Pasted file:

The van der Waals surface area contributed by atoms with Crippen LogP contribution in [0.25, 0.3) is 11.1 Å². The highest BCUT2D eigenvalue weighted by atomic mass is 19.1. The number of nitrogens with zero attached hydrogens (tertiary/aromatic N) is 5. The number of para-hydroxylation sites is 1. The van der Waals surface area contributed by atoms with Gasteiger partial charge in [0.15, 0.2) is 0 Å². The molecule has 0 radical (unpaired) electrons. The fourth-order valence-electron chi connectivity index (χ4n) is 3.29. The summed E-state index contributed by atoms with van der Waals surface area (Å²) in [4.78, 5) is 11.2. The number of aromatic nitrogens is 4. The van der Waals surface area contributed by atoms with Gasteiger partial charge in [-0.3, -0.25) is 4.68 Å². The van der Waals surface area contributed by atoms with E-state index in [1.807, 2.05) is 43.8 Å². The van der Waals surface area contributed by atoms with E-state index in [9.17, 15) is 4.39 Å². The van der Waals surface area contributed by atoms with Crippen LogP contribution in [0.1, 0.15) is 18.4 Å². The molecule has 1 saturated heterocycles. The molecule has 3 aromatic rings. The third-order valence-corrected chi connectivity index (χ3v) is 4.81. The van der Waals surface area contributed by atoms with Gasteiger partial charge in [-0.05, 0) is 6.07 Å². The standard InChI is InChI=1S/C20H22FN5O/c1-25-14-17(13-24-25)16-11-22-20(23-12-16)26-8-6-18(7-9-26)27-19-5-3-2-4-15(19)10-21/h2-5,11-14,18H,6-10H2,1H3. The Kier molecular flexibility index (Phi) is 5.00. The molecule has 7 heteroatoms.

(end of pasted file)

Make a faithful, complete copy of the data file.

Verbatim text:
The van der Waals surface area contributed by atoms with Crippen LogP contribution in [0.25, 0.3) is 11.1 Å². The highest BCUT2D eigenvalue weighted by atomic mass is 19.1. The number of nitrogens with zero attached hydrogens (tertiary/aromatic N) is 5. The number of para-hydroxylation sites is 1. The van der Waals surface area contributed by atoms with Gasteiger partial charge in [0.15, 0.2) is 0 Å². The molecule has 0 radical (unpaired) electrons. The fourth-order valence-electron chi connectivity index (χ4n) is 3.29. The summed E-state index contributed by atoms with van der Waals surface area (Å²) in [4.78, 5) is 11.2. The number of aromatic nitrogens is 4. The van der Waals surface area contributed by atoms with Gasteiger partial charge in [-0.3, -0.25) is 4.68 Å². The van der Waals surface area contributed by atoms with E-state index in [1.807, 2.05) is 43.8 Å². The van der Waals surface area contributed by atoms with E-state index in [9.17, 15) is 4.39 Å². The van der Waals surface area contributed by atoms with Crippen LogP contribution in [0.1, 0.15) is 18.4 Å². The molecule has 1 saturated heterocycles. The molecule has 3 aromatic rings. The third-order valence-corrected chi connectivity index (χ3v) is 4.81. The van der Waals surface area contributed by atoms with Gasteiger partial charge in [-0.05, 0) is 6.07 Å². The standard InChI is InChI=1S/C20H22FN5O/c1-25-14-17(13-24-25)16-11-22-20(23-12-16)26-8-6-18(7-9-26)27-19-5-3-2-4-15(19)10-21/h2-5,11-14,18H,6-10H2,1H3. The Kier molecular flexibility index (Phi) is 5.00. The molecule has 7 heteroatoms.